Take it slow: At slower tides (from 11.5 to 13 knots), the wave is retentive, smooth, and relatively user friendly. It’s the ideal place to learn new playboating tricks or just front surf to your heart’s content. Bring a solid roll with you, but the rapids behind the wave doesn’t really get hairy until faster flows. Winter is great for learning new tricks because you won’t sit in a long line every time you flush. We pretty much had the wave to ourselves on this trip, and that is typically of wintertime trips to Skook.
If you’re not feeling comfortable with fast tides, you can still surf near the beginning and end of the wave’s cycle when it is slower and smaller. Bring some snacks, warm layers, and a camera to keep yourself occupied while you enjoy watching the local shredders tear the wave apart.
As the tide gets faster, the wave gets larger and so do the tricks. The wave also gets more dangerous. As the tide pushes over 14.5 knots, the rapid behind the wave turns into a Class V maelstrom of crashing waves and sucking whirlpools. Prepare to “go on tour” if you fail to catch eddy within a hundred yards of the wave. You’ll spend about 20 minutes paddling to the end of the current and riding the eddy back up to the wave—think twice about catching a wave during a fast tide because swimming on “the tour” is nasty business. Everyone takes the tour at some point during the trip. It isn’t the end of the world, but it’s definitely a “no swim” kind of place and you’ll come back exhausted after fighting the boils.
Don’t blow it: Bring an implosion resistant skirt and/or and over-thruster. It’s easy to have a skirt pop when you crash on the wave or get sucked down by a whirlpool.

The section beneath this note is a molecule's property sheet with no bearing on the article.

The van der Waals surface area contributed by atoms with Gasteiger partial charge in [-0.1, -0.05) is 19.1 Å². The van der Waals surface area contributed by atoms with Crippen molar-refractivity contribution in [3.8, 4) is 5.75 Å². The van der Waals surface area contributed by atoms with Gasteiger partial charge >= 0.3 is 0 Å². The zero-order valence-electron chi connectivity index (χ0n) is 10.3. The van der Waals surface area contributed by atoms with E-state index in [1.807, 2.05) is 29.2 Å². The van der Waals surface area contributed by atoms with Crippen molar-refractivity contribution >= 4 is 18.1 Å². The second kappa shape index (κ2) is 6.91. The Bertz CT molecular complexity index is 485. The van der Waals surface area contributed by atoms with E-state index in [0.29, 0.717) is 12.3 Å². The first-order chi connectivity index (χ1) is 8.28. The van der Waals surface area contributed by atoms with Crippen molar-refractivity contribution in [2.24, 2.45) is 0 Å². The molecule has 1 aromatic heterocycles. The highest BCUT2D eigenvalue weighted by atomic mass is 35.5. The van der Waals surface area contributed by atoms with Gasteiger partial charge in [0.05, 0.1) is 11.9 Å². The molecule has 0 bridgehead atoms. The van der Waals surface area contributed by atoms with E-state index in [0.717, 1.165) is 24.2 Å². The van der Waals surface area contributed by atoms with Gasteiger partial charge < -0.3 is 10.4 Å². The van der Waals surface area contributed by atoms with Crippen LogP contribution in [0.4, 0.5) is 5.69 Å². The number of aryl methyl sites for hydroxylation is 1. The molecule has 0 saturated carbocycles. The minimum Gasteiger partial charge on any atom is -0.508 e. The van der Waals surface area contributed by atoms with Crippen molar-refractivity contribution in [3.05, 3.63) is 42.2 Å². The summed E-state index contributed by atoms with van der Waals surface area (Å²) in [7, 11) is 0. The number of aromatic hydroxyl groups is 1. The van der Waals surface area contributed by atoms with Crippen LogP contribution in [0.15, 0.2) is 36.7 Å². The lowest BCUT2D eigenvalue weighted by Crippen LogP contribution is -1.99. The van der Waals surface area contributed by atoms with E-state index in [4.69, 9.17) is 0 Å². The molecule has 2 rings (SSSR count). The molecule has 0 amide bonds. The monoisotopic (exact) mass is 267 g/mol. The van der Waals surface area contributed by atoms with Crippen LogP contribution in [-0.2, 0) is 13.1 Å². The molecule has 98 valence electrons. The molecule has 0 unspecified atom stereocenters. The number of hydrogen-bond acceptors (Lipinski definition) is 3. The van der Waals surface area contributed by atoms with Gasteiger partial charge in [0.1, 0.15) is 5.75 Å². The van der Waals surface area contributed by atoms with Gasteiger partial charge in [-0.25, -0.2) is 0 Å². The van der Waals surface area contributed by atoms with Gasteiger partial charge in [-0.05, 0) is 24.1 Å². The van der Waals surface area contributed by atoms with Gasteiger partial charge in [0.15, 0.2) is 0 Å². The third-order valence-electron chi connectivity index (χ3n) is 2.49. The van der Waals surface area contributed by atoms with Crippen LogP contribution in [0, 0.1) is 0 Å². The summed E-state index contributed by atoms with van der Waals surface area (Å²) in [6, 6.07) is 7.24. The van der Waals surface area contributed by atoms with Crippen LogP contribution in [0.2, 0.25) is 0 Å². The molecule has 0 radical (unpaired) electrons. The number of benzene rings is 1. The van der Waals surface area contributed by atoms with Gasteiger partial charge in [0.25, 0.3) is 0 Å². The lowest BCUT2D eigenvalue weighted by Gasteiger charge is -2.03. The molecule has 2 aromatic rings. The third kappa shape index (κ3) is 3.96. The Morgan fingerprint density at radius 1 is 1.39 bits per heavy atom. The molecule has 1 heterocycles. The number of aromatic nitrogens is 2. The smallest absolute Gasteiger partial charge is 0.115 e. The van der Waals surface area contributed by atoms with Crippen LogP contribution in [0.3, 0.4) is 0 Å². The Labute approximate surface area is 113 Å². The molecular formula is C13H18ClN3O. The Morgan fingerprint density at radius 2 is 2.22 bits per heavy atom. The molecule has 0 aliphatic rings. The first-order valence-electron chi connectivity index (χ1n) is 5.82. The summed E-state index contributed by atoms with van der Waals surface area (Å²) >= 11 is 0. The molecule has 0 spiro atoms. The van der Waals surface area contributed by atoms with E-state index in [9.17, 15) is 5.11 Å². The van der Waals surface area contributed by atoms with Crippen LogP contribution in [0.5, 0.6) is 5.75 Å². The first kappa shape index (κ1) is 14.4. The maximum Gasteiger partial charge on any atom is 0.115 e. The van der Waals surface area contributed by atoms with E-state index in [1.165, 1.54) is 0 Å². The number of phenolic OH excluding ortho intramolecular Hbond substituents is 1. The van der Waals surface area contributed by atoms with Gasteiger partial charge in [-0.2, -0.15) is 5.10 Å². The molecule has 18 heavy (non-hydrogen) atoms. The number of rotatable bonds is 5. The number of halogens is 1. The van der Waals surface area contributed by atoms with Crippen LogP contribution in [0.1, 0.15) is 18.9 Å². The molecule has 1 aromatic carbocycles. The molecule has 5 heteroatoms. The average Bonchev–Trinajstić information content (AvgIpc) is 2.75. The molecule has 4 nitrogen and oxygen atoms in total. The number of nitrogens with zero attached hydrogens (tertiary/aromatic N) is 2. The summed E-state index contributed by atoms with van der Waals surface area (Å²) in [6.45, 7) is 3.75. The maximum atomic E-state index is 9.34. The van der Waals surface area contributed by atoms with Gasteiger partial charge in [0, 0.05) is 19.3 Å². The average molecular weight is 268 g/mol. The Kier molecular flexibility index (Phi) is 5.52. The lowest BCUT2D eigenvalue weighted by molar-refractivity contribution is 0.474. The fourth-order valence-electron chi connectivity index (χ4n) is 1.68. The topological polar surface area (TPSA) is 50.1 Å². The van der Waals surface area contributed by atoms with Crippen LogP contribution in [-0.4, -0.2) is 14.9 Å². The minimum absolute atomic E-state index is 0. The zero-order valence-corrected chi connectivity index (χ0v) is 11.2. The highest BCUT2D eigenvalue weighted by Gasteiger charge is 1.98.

When the tide peaks over 14.5 knots, the wave will become completely glassy and the rapid behind the wave should be considered Class V.
Teamwork makes the dream work: If one of your teammates swims on the tour, use two safety boaters to empty the boat and get your friend back in the cockpit midstream. This is far easier than towing your buddy’s boat and making them swim all the way to shore.
The wave forms for approximately 4-5 hours per day when the tides are right, which means that you’ll have a lot of downtime after surfing in the wintertime. After the tide slows down, walk back to town or paddle back up the inlet to the marina. Either way is beautiful! There is a boat rack at the wave, so bring a bike lock if you plan to walk back and forth each day after the tide.
R&R: If you surf for 5 hours a day and sleep for 8, that leaves 11 hours of free time for rest and relaxation. Bring some beers, a good book, and download some music in advance because connectivity is extremely limited in the town of Egmont, BC. When it’s cold and dark in the evenings you’ll definitely appreciate having rented a cabin at Backeddy. Egmont does have a pub, but it’s often closed in the winter. If it is open, make sure to stop in for a big ol’ plate of Canadian poutine.
Plan ahead: Buy your beer and groceries before you cross the border. Check the Canadian Border Patrol’s list of items that you can’t bring into Canada. Beverages are expensive up north of the border! And, speaking of the border, don’t forget to bring your passport.